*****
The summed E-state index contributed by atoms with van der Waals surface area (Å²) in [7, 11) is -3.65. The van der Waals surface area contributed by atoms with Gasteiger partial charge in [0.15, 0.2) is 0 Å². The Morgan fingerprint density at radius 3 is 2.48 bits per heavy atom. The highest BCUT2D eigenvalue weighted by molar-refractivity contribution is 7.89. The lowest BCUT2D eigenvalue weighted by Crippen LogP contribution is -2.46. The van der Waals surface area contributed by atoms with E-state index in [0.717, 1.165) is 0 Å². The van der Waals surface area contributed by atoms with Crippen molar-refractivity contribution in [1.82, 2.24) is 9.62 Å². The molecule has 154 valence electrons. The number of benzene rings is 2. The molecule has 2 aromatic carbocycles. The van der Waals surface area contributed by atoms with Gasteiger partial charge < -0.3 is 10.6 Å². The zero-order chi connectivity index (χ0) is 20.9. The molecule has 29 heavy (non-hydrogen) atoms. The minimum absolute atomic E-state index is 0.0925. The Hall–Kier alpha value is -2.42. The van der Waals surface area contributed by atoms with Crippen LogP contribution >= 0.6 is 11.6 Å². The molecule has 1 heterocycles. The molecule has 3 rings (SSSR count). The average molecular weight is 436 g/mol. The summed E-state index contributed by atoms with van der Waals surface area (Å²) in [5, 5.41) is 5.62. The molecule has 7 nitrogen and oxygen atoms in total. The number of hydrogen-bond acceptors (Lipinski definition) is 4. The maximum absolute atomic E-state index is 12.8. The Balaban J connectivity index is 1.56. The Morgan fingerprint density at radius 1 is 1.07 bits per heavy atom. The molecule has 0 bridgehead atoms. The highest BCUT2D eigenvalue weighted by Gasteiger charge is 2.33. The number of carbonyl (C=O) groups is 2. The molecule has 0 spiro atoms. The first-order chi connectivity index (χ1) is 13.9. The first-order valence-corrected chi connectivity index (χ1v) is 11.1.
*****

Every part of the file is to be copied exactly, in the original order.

The summed E-state index contributed by atoms with van der Waals surface area (Å²) in [7, 11) is -3.65. The van der Waals surface area contributed by atoms with Gasteiger partial charge in [0.15, 0.2) is 0 Å². The Morgan fingerprint density at radius 3 is 2.48 bits per heavy atom. The highest BCUT2D eigenvalue weighted by molar-refractivity contribution is 7.89. The lowest BCUT2D eigenvalue weighted by Crippen LogP contribution is -2.46. The van der Waals surface area contributed by atoms with E-state index in [0.717, 1.165) is 0 Å². The van der Waals surface area contributed by atoms with Crippen molar-refractivity contribution in [1.82, 2.24) is 9.62 Å². The molecule has 154 valence electrons. The number of benzene rings is 2. The molecule has 2 aromatic carbocycles. The van der Waals surface area contributed by atoms with Gasteiger partial charge < -0.3 is 10.6 Å². The zero-order chi connectivity index (χ0) is 20.9. The molecule has 29 heavy (non-hydrogen) atoms. The minimum absolute atomic E-state index is 0.0925. The Hall–Kier alpha value is -2.42. The van der Waals surface area contributed by atoms with Crippen LogP contribution >= 0.6 is 11.6 Å². The molecule has 1 heterocycles. The molecule has 3 rings (SSSR count). The average molecular weight is 436 g/mol. The summed E-state index contributed by atoms with van der Waals surface area (Å²) in [5, 5.41) is 5.62. The molecule has 7 nitrogen and oxygen atoms in total. The number of hydrogen-bond acceptors (Lipinski definition) is 4. The maximum absolute atomic E-state index is 12.8. The Balaban J connectivity index is 1.56. The Morgan fingerprint density at radius 1 is 1.07 bits per heavy atom. The molecule has 0 bridgehead atoms. The highest BCUT2D eigenvalue weighted by Gasteiger charge is 2.33. The number of carbonyl (C=O) groups is 2. The molecule has 0 spiro atoms. The first-order chi connectivity index (χ1) is 13.9. The first-order valence-corrected chi connectivity index (χ1v) is 11.1.